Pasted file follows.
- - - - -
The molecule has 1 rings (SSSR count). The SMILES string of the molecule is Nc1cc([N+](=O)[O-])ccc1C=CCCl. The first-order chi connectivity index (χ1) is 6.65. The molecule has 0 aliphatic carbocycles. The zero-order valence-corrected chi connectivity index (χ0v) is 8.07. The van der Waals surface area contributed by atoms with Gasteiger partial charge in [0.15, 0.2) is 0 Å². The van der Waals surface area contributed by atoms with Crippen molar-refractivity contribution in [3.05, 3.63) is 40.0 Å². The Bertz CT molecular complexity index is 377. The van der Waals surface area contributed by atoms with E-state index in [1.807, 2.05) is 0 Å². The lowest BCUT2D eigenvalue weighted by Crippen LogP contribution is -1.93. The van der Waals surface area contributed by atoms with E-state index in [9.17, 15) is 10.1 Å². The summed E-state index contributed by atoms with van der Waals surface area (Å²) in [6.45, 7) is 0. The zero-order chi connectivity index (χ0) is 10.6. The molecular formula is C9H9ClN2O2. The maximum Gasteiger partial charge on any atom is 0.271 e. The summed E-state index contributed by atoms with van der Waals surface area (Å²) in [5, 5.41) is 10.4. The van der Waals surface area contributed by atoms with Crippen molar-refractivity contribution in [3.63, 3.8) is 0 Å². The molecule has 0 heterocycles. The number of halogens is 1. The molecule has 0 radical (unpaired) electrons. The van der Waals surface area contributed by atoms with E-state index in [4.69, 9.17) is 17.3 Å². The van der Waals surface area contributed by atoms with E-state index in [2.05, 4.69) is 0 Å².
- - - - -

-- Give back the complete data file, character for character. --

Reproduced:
The molecule has 1 rings (SSSR count). The SMILES string of the molecule is Nc1cc([N+](=O)[O-])ccc1C=CCCl. The first-order chi connectivity index (χ1) is 6.65. The molecule has 0 aliphatic carbocycles. The zero-order valence-corrected chi connectivity index (χ0v) is 8.07. The van der Waals surface area contributed by atoms with Gasteiger partial charge in [0.15, 0.2) is 0 Å². The van der Waals surface area contributed by atoms with Crippen molar-refractivity contribution in [3.05, 3.63) is 40.0 Å². The Bertz CT molecular complexity index is 377. The van der Waals surface area contributed by atoms with E-state index in [1.807, 2.05) is 0 Å². The lowest BCUT2D eigenvalue weighted by Crippen LogP contribution is -1.93. The van der Waals surface area contributed by atoms with E-state index in [9.17, 15) is 10.1 Å². The summed E-state index contributed by atoms with van der Waals surface area (Å²) in [6.45, 7) is 0. The zero-order chi connectivity index (χ0) is 10.6. The molecular formula is C9H9ClN2O2. The maximum Gasteiger partial charge on any atom is 0.271 e. The summed E-state index contributed by atoms with van der Waals surface area (Å²) in [5, 5.41) is 10.4. The van der Waals surface area contributed by atoms with Crippen molar-refractivity contribution in [3.63, 3.8) is 0 Å². The molecule has 0 heterocycles. The number of halogens is 1. The molecule has 0 radical (unpaired) electrons. The van der Waals surface area contributed by atoms with E-state index in [4.69, 9.17) is 17.3 Å². The van der Waals surface area contributed by atoms with E-state index in [2.05, 4.69) is 0 Å².